Rodded is one of L.A.'s oldest Thai restaurants and still feels vital.
With a name that means “delicious food” in Thai, we should have noticed earlier that Rodded‘s impact runs far deeper than duck. The restaurant in Thai Town from the Komenkul family draws on Chinese influences to produce one of the neighborhood’s better dining experiences. Prontip hails from Sena in Thailand’s Ayutthaya province, her husband Loesjai is from China and their son Danny is leading the family’s next generation.
The space has been in the family for almost 40 years. In the ’80s, Danny Komenkul’s grandpa ran a restaurant there, and before that, Grandpa’s cousin held court. Rodded currently features pastel green walls, lacquered wood tables, and a decorative blackboard.
Ham Hock with Mint Leaves ($7.75) rekindled my interest in Rodded, featuring pork chunks infused with soy sauce and chiles, and caramelized strips of skin. Sliced jalapeño provided heat, mint contributed brightness, and a fluffy fried egg washed yolk over steamed white rice.
It was surprising to find Daikon Cake ($6.50) on the menu, but the Komenkul family has some Chiu Chow heritage. The labor-intensive starter features steamed-and-deep-fried radish cakes stir-fried with dried shrimp, shiitake mushrooms, ground peanuts, bean sprouts and scallions. The cakes become crusty, chewy and addictive when spooned with Sriracha.
Noodle with Duck Soup ($6.25 Ped Pa-Lo) is Rodded’s signature dish, and we enjoyed the lean stewed duck slices and crunchy bean sprouts in cinnamon-tinged soy broth. Rodded has five different noodles available, and we opted for flat rice.
Spicy Eggplant ($8) was a better-than-normal version of a widespread Thai stir-fry featuring tender eggplant slices, onion, chiles, basil and juicy ground pork.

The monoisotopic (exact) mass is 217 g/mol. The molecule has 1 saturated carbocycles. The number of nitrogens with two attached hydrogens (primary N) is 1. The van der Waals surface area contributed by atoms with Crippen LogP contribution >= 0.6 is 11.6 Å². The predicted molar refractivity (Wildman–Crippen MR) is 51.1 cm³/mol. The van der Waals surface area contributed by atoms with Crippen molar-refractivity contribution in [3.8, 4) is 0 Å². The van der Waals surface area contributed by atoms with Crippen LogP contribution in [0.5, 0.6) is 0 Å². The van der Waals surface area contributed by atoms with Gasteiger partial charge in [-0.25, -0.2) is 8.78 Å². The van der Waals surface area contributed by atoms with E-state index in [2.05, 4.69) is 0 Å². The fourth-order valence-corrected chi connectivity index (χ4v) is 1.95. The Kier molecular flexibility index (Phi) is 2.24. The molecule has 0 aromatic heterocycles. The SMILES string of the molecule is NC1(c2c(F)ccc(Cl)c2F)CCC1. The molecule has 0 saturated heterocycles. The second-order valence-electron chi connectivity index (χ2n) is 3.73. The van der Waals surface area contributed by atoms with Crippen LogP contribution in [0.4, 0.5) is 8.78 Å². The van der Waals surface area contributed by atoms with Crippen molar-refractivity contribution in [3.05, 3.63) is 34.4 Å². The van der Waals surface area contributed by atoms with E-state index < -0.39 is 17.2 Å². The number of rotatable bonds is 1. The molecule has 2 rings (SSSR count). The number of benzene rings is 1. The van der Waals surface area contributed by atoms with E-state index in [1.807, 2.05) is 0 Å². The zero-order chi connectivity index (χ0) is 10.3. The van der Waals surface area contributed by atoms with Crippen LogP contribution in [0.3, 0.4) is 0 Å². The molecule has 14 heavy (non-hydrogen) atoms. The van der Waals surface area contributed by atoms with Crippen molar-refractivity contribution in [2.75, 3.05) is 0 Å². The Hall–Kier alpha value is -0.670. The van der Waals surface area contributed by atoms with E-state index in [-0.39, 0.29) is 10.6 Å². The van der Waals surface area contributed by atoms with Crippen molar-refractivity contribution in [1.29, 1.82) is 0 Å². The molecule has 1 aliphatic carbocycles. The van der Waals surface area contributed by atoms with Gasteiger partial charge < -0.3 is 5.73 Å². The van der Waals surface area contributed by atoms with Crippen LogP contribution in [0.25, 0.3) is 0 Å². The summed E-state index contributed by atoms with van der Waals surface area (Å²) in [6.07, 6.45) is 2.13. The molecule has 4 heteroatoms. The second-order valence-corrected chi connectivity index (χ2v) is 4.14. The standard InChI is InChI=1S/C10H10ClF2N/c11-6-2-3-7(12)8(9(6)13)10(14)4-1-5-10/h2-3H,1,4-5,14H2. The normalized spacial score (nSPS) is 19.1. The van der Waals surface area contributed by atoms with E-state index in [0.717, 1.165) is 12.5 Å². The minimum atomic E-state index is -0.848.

My third visit started with Duck Feet ($6.25) stewed in savory soy-spiked broth that offered big bones sporting little more than skin and cartilage, which was oddly satisfying.
Leek Cake ($5.25) is available fried or steamed. Fried cakes sported crispy coats and leeks-a-plenty with each bite. The dish comes with sweet, syrupy soy sauce, which tastes even better with chiles and toasted garlic, which they’ll add if asked.
Noodle With Beef Soup with Everything ($7.25) featured a fairly mild broth and a panoply of beef parts, including firm beef balls (gumball and “giant” sized), sliced beef, stewed beef, supple tendon and slightly funky liver. I selected “small” noodles.
Prontip Komenkul brought out a complimentary paper boat featuring Fried Bananas sporting thin, crisp sheathes, soft, sweet plantains and surprisingly little oil. This is a contender for Thai Town’s best dessert.
Rodded also has outlying dishes like Hei Nam Chicken (weekends only) and sukiyaki, though Danny Komenkul ensured us that sukiyaki has Thai provenance, and isn’t just Japanese.
Rodded doesn’t have Thai Town’s largest menu, and other restaurants close later, but every dish we tried has been comforting and flavorful, and the restaurant’s earned our devotion.